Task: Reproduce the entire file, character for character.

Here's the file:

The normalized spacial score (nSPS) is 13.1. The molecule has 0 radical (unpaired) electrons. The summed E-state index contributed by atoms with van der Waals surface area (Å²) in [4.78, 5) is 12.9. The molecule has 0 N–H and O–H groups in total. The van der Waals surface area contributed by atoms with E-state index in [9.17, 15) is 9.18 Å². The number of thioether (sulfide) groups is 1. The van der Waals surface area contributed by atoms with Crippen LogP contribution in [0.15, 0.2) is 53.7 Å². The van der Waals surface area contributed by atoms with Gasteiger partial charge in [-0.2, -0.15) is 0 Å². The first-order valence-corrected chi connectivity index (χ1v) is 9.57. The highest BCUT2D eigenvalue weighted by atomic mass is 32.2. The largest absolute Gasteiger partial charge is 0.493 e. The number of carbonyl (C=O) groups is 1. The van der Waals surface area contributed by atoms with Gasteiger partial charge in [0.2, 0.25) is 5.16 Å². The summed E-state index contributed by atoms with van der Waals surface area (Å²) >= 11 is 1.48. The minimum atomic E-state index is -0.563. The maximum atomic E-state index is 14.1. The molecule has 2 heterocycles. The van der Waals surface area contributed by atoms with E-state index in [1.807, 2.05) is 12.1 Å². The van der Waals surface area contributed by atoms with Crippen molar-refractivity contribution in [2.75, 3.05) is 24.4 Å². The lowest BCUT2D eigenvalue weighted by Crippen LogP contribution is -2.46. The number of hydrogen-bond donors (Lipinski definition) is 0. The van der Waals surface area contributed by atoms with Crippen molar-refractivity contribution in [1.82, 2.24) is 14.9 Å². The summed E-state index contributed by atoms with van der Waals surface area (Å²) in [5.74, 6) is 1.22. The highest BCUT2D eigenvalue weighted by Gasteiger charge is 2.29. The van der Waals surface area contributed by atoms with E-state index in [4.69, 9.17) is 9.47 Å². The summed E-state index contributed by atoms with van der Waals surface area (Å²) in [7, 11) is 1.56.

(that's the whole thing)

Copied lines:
The normalized spacial score (nSPS) is 13.1. The molecule has 0 radical (unpaired) electrons. The summed E-state index contributed by atoms with van der Waals surface area (Å²) in [4.78, 5) is 12.9. The molecule has 0 N–H and O–H groups in total. The van der Waals surface area contributed by atoms with E-state index in [9.17, 15) is 9.18 Å². The number of thioether (sulfide) groups is 1. The van der Waals surface area contributed by atoms with Crippen LogP contribution in [0.15, 0.2) is 53.7 Å². The van der Waals surface area contributed by atoms with Gasteiger partial charge in [-0.2, -0.15) is 0 Å². The first-order valence-corrected chi connectivity index (χ1v) is 9.57. The highest BCUT2D eigenvalue weighted by atomic mass is 32.2. The largest absolute Gasteiger partial charge is 0.493 e. The number of carbonyl (C=O) groups is 1. The van der Waals surface area contributed by atoms with Gasteiger partial charge in [0.2, 0.25) is 5.16 Å². The summed E-state index contributed by atoms with van der Waals surface area (Å²) >= 11 is 1.48. The minimum atomic E-state index is -0.563. The maximum atomic E-state index is 14.1. The molecule has 2 heterocycles. The van der Waals surface area contributed by atoms with E-state index in [1.807, 2.05) is 12.1 Å². The van der Waals surface area contributed by atoms with Crippen molar-refractivity contribution in [2.75, 3.05) is 24.4 Å². The lowest BCUT2D eigenvalue weighted by Crippen LogP contribution is -2.46. The number of hydrogen-bond donors (Lipinski definition) is 0. The van der Waals surface area contributed by atoms with Crippen molar-refractivity contribution in [1.82, 2.24) is 14.9 Å². The summed E-state index contributed by atoms with van der Waals surface area (Å²) in [5.74, 6) is 1.22. The highest BCUT2D eigenvalue weighted by Gasteiger charge is 2.29. The van der Waals surface area contributed by atoms with E-state index in [4.69, 9.17) is 9.47 Å². The summed E-state index contributed by atoms with van der Waals surface area (Å²) in [7, 11) is 1.56.